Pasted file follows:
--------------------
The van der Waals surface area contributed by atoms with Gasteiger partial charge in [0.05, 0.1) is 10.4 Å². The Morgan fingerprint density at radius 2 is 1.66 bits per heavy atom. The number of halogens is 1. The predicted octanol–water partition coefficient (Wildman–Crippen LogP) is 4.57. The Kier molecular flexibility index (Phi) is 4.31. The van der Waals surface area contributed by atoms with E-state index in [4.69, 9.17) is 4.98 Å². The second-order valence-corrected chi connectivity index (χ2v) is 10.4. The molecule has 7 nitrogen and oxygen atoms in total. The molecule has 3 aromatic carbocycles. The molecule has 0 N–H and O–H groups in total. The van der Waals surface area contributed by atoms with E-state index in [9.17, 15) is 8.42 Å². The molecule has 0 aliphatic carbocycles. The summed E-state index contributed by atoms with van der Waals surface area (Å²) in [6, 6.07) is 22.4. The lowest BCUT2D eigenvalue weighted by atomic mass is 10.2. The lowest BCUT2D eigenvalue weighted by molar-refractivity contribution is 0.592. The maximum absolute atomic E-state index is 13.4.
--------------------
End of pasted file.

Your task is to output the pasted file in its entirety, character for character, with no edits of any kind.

The van der Waals surface area contributed by atoms with Gasteiger partial charge in [0.05, 0.1) is 10.4 Å². The Morgan fingerprint density at radius 2 is 1.66 bits per heavy atom. The number of halogens is 1. The predicted octanol–water partition coefficient (Wildman–Crippen LogP) is 4.57. The Kier molecular flexibility index (Phi) is 4.31. The van der Waals surface area contributed by atoms with E-state index in [4.69, 9.17) is 4.98 Å². The second-order valence-corrected chi connectivity index (χ2v) is 10.4. The molecule has 7 nitrogen and oxygen atoms in total. The molecule has 3 aromatic carbocycles. The molecule has 0 N–H and O–H groups in total. The van der Waals surface area contributed by atoms with E-state index in [9.17, 15) is 8.42 Å². The molecule has 0 aliphatic carbocycles. The summed E-state index contributed by atoms with van der Waals surface area (Å²) in [6, 6.07) is 22.4. The lowest BCUT2D eigenvalue weighted by atomic mass is 10.2. The lowest BCUT2D eigenvalue weighted by molar-refractivity contribution is 0.592. The maximum absolute atomic E-state index is 13.4.